The relationship between Sersi and Ikaris is central to the emotional core of Eternals, a genuine romance unlike any that has been seen before in the MCU including the Universe's first crystal clear, though certainly discreet, scene of sexuality. It's a nice touch, though not entirely convincing, and here's hoping that Zhao's willingness to dig more deeply into the MCU pays off in future episodes. Each character, actually, is given moments to shine with Lia McHugh's turn as Sprite particularly poignant as the Tinkerbell-like presence struggles with her physical manifestation despite her undeniable super heroics. Unlike a good majority of Marvel flicks where even collective superheroes can shine individually, it's clear in the Eternals that they are all, essentially, one part of the same superhero body. They are all essential for and with one another and it is their collective presence that makes them all superheroes. This is particularly powerful given the diversity of the Eternals including male, female, older, younger, Asian, Black, White, disabled, and LGBTQ superheroes. While they all present with different gifts, they are all superheroes. 

For the most part, Zhao balances the film's action and humor nicely. It's refreshing that a good majority of the action sequences are daytime sequences devoid of the usual incoherent CGI. Kingo and Sprite carry much of the film's humor, though a certain companion that shows up with Gilgamesh also offers more than a little bit of joy.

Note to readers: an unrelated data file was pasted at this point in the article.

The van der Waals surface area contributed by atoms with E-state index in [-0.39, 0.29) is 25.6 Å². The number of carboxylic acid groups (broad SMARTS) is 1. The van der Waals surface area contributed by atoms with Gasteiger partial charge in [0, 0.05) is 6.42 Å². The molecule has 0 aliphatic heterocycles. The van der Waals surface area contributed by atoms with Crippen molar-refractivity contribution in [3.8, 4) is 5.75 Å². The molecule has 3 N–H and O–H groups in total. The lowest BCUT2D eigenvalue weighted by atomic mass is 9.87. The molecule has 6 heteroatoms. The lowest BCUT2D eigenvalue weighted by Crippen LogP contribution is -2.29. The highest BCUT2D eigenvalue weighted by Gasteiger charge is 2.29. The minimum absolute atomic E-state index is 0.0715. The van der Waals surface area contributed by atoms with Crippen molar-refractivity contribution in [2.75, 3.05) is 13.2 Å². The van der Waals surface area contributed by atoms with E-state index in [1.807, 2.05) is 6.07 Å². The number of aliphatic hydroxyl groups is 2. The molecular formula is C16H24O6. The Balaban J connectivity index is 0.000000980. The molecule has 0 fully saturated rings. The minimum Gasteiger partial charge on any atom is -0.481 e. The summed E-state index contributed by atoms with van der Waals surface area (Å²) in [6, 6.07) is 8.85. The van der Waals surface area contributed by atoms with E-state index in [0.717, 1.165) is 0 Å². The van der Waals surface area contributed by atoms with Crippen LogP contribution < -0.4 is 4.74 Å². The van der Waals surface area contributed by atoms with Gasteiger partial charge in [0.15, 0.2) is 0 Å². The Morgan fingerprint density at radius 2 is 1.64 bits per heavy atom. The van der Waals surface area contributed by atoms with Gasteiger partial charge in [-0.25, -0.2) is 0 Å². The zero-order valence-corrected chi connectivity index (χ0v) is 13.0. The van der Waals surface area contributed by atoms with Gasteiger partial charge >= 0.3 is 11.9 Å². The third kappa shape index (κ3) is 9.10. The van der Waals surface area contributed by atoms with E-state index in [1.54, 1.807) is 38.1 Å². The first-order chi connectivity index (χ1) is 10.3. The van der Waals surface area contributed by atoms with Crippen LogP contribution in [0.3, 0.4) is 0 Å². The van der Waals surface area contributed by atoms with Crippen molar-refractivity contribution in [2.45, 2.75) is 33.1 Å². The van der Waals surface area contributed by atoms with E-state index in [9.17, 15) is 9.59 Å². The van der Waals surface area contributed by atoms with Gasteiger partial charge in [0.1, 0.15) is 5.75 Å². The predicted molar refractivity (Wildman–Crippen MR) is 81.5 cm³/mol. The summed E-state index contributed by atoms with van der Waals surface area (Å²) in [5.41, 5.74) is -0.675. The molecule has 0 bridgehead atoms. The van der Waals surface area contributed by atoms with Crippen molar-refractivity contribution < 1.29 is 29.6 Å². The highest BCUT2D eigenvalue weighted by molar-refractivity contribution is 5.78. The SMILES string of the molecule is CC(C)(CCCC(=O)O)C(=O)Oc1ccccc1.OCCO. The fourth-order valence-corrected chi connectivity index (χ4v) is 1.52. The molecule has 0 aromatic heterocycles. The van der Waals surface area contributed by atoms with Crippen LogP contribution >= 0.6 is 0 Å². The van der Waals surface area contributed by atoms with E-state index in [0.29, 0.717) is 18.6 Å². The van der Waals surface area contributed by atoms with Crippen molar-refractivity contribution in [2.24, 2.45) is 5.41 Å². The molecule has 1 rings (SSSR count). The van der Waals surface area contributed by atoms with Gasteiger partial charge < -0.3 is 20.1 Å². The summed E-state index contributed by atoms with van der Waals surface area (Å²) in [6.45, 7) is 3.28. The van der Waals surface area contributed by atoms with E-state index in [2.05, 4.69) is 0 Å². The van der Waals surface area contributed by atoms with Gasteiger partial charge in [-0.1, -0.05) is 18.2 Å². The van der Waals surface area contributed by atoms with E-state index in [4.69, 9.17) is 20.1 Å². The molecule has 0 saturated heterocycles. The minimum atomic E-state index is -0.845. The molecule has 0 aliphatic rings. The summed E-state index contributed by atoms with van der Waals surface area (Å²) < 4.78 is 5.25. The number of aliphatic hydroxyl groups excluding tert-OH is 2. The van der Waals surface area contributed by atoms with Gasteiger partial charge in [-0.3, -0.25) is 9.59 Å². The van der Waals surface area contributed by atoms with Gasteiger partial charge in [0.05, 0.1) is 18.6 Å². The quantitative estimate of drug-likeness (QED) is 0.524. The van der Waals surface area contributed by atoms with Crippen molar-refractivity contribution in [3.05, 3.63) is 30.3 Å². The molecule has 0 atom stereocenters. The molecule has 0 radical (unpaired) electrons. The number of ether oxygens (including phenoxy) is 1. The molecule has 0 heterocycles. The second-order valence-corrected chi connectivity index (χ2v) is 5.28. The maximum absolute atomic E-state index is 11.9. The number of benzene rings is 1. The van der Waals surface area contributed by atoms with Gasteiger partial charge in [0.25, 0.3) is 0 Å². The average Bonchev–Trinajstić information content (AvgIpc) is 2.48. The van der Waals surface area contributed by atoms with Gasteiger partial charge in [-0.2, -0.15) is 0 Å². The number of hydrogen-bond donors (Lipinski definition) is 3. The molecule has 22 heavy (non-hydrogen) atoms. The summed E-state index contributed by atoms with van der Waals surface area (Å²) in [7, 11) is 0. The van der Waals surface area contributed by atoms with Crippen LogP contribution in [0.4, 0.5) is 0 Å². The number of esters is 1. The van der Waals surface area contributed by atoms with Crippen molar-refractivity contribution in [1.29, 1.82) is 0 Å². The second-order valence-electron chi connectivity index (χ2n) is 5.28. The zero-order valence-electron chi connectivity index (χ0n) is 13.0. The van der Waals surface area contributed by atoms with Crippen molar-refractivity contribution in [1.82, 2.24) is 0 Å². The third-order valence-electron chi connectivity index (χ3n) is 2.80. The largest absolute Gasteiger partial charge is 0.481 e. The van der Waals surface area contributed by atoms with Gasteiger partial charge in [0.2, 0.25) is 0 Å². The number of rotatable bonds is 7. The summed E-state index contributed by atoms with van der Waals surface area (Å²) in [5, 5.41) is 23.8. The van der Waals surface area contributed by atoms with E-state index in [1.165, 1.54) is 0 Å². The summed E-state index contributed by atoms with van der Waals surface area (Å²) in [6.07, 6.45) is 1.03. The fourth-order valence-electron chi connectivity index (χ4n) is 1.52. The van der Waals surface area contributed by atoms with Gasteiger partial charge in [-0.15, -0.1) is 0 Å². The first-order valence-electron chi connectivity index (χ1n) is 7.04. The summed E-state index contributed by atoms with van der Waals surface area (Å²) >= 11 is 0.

I fell in love with Brian Tyree Henry's family man of a superhero, while Lauren Ridloff's badassery is a joy to behold. At over 2 1/2 hours, Eternals is undeniably bloated partly because of Zhao's insistence on maintaining lingering shots of action and the world in which the action occurs but also because it's clear that Zhao wants us to see these superheroes on a deeper level. Eternals wrestles with big questions and refuses easy answers - like the moral dilemmas of collateral damage and the decision to act on behalf of a humanity that often appears to not deserve it. There are spiritual themes galore here and genuine moments of melancholy, regret, resignation, and surprising vulnerability. While Angelina Jolie at times left me feeling "meh," Thena's struggle with traumatic memories and how they're manifesting in her daily life now is genuinely powerful and emotionally honest. 

I struggled with Richard Madden and Kit Harington, both actors tasked with giving the film an emotional resonance that never completely clicks. Madden seems more up for the film's MCU moments and dazzles in battles, but his chemistry with Sersi never really invests us in their conflicts like it should. 

Lensing by Ben Davis manages to be both intimate and panoramic and wonderfully captures how vital the little moments are in our big lives and in this big universe. Ramin Djawadi's original score feels closer to epic Philip Glass than an actual Marvel scoreand I'd dare say there are hints of Malick bubbling underneath the surface of this first dip into the world of big budgets by Chloe Zhao. 

It definitely should not and better not be the last. 

Eternals isn't a perfect film. It's overly bloated, occasionally downright boring, has performances that don't quite always gel, and never quite finds that perfect balance between Zhao meets Marvel. However, amidst all is flaws Eternals has a refreshing heartbeat that lingers long after the closing credits have rolled. Eternals is thrilling and epic and intimate and poignant all in one. It both entertains and dazzles, provokes thought and demands introspection amidst it all. 

Eternals isn't a perfect superhero film but, alas, we learn that the Eternals are not perfect superheroes. But, in the end, that is precisely what makes them the superheroes they need to be. 

Written by Richard Propes
The Independent Critic